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Bmxpunk86pl
02-22-02, 11:50 AM
Alright i didnt wanna change the subject or something to another post that someone posted but i had a question from it so go here before proceding.http://forums.overclockers.ws/vb/showthread.php?s=&threadid=68574

Penguin mentioned something like this:

Assuming mem=256MB = 263000kb = 3million bytes?
long int = 8bytes?

[code]
#include <iostream>

int main()
{
long unsigned int x=65000;

char array_1[x];
char array_2[x];
char array_3[x];
...
char array_100[x];

return(0);
}

what does the x in the array mean?

thanks,

XWRed1
02-22-02, 12:21 PM
the length of the array?

Bmxpunk86pl
02-22-02, 02:26 PM
so then the length of the array would be one?

XWRed1
02-22-02, 03:51 PM
No, its would be 65,000, because that is the value of x.

Bmxpunk86pl
02-22-02, 03:53 PM
so u mean that any character for a to z will consume 65,000 bytes?

XWRed1
02-22-02, 03:57 PM
No. It means that the array has 65,000 "slots" in it. Each slot should take the space of a char, which depending on the compiler, should be like 1-2 bytes. So that is 65-130k getting eaten. Go read on how arrays work and come back.

Bmxpunk86pl
02-22-02, 04:04 PM
no i know pretty much how arrays work but my book that i read never explained what happenes when u put a character in the [] brackets. Plus i think im better of talkin to live people then reading a book, i mean everyone could just go and read insted of ask and this forum would never exist.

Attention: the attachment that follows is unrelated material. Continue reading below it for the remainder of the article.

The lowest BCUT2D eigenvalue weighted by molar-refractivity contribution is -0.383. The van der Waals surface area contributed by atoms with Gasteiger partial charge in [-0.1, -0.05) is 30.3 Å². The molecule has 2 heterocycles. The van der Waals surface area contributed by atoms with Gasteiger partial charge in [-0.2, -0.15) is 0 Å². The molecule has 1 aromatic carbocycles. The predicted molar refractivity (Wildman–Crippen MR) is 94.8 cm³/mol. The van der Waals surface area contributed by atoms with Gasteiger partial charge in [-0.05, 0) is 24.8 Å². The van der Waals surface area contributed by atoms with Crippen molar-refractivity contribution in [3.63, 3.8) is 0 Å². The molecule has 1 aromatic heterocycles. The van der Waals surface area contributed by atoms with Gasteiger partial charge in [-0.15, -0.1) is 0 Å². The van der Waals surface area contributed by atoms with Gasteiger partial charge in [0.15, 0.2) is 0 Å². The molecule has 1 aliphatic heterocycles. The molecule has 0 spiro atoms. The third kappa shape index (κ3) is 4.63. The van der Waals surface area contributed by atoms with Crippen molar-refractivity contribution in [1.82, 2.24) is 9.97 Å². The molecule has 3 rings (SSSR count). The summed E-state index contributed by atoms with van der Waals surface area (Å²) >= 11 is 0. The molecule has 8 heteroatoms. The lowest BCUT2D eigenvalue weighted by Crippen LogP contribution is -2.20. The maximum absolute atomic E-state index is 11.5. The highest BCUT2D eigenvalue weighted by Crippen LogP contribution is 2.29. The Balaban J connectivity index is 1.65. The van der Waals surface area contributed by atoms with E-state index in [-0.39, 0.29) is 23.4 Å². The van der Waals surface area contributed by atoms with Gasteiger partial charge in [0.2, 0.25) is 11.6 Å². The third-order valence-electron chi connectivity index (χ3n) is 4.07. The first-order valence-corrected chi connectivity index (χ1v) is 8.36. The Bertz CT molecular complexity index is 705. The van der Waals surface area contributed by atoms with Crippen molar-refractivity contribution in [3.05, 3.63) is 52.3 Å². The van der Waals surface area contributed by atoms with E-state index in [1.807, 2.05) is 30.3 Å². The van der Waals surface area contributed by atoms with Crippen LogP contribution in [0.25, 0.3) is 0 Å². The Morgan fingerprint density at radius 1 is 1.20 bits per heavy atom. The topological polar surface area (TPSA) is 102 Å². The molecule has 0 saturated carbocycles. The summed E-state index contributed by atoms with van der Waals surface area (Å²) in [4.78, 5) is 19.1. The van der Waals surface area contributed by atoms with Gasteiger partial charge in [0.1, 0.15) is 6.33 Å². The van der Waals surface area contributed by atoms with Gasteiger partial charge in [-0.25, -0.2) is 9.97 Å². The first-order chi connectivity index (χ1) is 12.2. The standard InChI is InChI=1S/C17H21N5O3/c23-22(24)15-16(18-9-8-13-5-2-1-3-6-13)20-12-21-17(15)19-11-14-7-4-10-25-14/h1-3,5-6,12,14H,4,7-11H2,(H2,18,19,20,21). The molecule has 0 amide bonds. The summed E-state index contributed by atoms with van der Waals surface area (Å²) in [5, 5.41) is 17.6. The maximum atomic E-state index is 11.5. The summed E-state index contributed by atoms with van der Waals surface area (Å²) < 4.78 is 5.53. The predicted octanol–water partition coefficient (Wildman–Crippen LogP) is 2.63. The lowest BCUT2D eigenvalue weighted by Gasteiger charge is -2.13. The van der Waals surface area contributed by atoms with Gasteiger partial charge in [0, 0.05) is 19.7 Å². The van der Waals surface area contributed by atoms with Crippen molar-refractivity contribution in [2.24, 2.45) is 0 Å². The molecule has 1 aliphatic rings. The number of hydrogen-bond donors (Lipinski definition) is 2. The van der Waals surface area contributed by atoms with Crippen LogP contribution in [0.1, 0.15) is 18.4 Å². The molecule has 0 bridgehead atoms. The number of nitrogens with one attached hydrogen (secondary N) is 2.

P.S the book i read is "C++ for dummies" lol

Visidex
02-22-02, 09:24 PM
x is a variable that equals 65000. Each array is declared with space for 65000 chars

VotTak
02-23-02, 01:10 AM
Hey, why don't you just take that piece of code and compile. And keep on reading about arrays.

David
02-23-02, 09:06 AM
Originally posted by Bmxpunk86pl

what does the x in the array mean?

thanks,

x is a variable. I have initialised it and given it the value 65000 (which is the near the maximum value for an unsigned integer. Unsigned meaning +ve numbers only).

This is then used in the place of 65000 when initialising the arrays.

For example, if I want an array of size 100, then I could do this:

int array[200]

However, if I initialise a variable 'x' and give it the value 200:

int x=200;
int array[x];

Then the array has x elements = 200 elements. If x were 100 then the array would have 100 elements.

Hope this helps :D

PS dont compile and run the program - it is desgined to use as much memory as possible ie fill up RAM with empty, large, arrays.

Bmxpunk86pl
02-23-02, 11:07 AM
alright thanks for ur help.

XprincoX
02-24-02, 03:13 AM
yes and also remember that arrays are n-1 of there size. so an to access an array at index 5 it would be somearray[4]. Just a lil tip so u dont try access something outta bounds :D

also another tip, if u have an array that of size 65000 it would really be a bad choice of data stucture as the program may not run on some machines. Therefore should look into more dynamic data structures like a linked list. ;)

vandersl
02-24-02, 04:52 PM
Assuming this is C/C++, the code won't compile anyway.

Array declarations must use a constant for the dimension, not a variable.

This would work:

#define X 65000
...
unsigned long my_array[X]